Economics Department

Economic Survey of the Euro Area 2009

 

Executive summary | Content | How to obtain this publication | Additional info

 

The next Economic survey of the Euro Area will be prepared for 2010.

   

An Economic Survey is published every 1½-2 years for each OECD country.

Read more about how Surveys are prepared

The OECD assessment and recommendations on the main economic challenges faced by the Euro Area are available by clicking on each chapter heading below.

 

 

 

 

Bookmark this page: www.oecd.org/eco/surveys/euroarea

 

Speech & Audio

    

"video by Nigel Pain"

Nigel Pain, Senior economist and Head of the EU desk in OECD Economics Department 

 

Content

 

Chapter 1: Key Challenges

The euro area economy has slipped into recession and inflation is falling sharply. Monetary policy must ensure that medium-term price stability is maintained, and further improvements in the ECB communication framework could assist this. The immediate challenges stemming from the financial turmoil have been addressed by the ECB through its monetary operations and by the emergency support measures taken by European governments to restore confidence in financial markets, although considerable stress in financial markets remains. Some countries have room to undertake discretionary easing of fiscal policy, provided such measures are timely, temporary and well-targetted. In the longer term, the financial market turmoil underlines the importance of preparing appropriate measures to deal with the possibility of relatively rare but severe systemic events that have the power to harm the wider economy.

 

Chapter 2: Financial integration, innovation and the monetary policy transmission mechanism

Over the past decade, considerable progress has been made in integrating Europe’s financial markets, facilitated by policies to ensure the free flow of capital and provision of financial services across borders and the adoption of the euro. Financial innovation and enhanced market integration have changed the face of the European financial system, enhancing competitive pressures, although impediments still remain. New financial products have led to the unbundling of risks and large banking groups have emerged operating across national borders and in multiple market segments. These have increased the inter-linkages between markets and institutions across the euro area, raising questions about whether the speed and the channels of monetary policy transmission in the Euro area have changed.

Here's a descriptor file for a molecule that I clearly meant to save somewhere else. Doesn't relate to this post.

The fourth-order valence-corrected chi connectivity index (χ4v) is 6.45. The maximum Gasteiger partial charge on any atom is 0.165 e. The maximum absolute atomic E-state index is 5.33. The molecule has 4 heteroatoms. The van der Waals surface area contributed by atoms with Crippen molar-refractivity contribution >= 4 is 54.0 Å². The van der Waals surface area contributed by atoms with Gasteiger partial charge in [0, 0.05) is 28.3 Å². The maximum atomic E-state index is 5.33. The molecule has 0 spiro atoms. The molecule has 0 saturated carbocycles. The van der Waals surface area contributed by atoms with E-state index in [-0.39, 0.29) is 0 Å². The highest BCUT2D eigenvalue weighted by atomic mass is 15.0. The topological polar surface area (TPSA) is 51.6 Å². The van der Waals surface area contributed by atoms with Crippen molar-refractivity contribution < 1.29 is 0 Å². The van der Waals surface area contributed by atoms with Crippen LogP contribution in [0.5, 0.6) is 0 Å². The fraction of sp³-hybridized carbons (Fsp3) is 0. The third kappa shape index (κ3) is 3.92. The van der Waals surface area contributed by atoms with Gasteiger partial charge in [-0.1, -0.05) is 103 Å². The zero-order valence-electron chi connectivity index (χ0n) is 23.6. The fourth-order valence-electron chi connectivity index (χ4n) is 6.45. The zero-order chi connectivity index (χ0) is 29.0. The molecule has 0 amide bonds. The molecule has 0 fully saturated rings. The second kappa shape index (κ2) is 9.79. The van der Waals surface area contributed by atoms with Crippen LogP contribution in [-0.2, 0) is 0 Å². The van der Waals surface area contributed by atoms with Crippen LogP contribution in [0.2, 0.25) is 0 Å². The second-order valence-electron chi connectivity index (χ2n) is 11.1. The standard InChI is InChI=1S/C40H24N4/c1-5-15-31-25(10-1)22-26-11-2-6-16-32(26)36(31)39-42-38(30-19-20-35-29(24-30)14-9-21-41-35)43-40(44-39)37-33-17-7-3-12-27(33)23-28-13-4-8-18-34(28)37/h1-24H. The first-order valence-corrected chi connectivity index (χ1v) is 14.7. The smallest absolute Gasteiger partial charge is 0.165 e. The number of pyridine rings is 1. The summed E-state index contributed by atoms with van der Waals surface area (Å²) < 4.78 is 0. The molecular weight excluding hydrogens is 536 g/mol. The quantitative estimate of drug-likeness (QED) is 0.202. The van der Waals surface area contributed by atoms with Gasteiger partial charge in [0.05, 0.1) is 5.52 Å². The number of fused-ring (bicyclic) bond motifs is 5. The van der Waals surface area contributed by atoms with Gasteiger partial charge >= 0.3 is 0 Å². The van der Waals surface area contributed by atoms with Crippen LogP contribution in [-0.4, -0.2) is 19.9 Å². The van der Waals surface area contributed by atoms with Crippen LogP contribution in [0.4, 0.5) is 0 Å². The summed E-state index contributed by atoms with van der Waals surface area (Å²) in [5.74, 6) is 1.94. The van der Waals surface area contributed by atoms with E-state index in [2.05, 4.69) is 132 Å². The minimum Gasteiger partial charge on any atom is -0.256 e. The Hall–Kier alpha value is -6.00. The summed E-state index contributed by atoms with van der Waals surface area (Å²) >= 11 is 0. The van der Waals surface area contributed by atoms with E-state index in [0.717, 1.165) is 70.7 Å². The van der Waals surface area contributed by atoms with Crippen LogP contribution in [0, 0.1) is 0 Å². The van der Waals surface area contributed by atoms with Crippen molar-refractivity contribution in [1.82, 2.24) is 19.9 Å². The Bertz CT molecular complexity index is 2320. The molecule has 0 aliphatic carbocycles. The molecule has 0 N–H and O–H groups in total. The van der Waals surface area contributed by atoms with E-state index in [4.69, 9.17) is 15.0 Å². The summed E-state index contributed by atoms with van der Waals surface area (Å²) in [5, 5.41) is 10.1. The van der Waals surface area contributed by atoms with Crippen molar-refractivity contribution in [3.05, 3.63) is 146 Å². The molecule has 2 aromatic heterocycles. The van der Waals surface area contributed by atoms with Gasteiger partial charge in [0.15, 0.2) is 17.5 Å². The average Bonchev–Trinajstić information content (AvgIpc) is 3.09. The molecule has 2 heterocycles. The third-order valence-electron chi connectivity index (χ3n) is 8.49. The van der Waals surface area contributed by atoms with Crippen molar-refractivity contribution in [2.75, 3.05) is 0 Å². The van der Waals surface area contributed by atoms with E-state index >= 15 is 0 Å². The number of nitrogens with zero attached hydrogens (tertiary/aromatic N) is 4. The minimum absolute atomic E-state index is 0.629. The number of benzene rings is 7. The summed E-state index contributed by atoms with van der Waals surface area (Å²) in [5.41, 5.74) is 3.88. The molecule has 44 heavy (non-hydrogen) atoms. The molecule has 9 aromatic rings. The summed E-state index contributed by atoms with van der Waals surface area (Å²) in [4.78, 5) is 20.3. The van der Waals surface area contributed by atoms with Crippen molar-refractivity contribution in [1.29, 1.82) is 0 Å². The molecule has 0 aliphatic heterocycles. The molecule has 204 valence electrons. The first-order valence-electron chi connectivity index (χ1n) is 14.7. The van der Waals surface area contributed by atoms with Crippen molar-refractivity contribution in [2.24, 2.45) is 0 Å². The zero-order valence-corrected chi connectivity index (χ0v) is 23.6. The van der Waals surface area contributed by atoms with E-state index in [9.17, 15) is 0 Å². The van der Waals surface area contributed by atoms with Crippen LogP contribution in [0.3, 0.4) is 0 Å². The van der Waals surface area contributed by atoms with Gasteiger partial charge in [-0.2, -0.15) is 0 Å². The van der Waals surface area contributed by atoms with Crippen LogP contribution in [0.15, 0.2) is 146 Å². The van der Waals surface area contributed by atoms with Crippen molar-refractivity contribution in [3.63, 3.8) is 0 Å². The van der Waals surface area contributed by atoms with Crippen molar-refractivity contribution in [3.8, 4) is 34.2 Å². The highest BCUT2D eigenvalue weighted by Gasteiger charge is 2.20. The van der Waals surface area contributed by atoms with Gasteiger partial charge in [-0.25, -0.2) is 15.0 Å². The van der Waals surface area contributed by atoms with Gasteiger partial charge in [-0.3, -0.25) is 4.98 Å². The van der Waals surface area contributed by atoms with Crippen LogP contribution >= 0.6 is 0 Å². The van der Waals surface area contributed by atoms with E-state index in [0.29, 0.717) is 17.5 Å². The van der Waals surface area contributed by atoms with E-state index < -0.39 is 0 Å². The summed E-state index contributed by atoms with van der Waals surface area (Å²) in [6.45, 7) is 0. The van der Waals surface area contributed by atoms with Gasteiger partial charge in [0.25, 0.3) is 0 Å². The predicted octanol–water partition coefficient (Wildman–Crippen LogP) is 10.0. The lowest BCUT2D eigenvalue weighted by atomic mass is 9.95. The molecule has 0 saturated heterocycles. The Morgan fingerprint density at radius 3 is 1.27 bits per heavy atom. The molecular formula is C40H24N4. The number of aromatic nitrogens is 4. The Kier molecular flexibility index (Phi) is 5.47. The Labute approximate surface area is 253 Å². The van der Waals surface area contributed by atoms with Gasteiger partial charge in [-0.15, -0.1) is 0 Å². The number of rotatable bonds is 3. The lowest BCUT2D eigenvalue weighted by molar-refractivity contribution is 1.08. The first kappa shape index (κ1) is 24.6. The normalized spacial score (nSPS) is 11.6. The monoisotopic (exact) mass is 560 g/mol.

Chapter 3: Financial market stability: enhancing regulation and supervision

Financial innovation and integration have spurred financial development and enhanced consumer choice, but have also facilitated the emergence of large, complex, cross-border financial institutions. This has changed risk profiles and made cross-border contagion more likely. An important challenge for the European authorities is to manage systemic risks to ensure financial stability in an integrated financial market. The financial market turmoil has highlighted gaps in the regulatory and supervisory framework. Although progress has been made in updating and improving these frameworks since the advent of the financial turmoil, more can be done. In particular, further steps are needed to remove the mismatch between more integrated European financial markets and largely national supervisory frameworks. Attention should also be given to the question of which measures are adequate to dampen the pro-cyclicality of the financial system. New regulations should not impose unnecessary costs on consumers, businesses and financial institutions, nor create obstacles to further market integration.

 

Chapter 4: Fiscal policy

The budgetary position has improved in recent years against the background of buoyant revenue growth. However, revenue growth is faltering as activity eases, while durable progress towards fiscal sustainability has been limited. Moreover, some countries continue to experience large underlying deficits and rising debt. The downturn will lower revenues and there is pressure on the cost of borrowing some countries. Some governments have room for timely, temporary and well-targetted fiscal measures to cushion the economic slowdown. Fiscal sustainability should remain a priority in the longer term. Improvements to the quality of public finances would contribute to raising living standards. This involves a better design of tax policies and greater focus on public sector efficiency.

 

How to obtain this publication

 

The complete edition of the Economic survey of the Euro Area 2009 is available from:

The Policy Brief (pdf format) can be downloaded in English. It contains the OECD assessment and recommendations.

 

Additional information

For further information please contact the Euro Area Desk at the OECD Economics Department at eco.survey@oecd.org

The OECD Secretariat's report was prepared by Nigel Pain, Jeremy Lawson, Sebastian Barnes and Marte Sollie under the supervision of Peter Hoeller. Research assistance was provided by Isabelle Duong.

 

 

 

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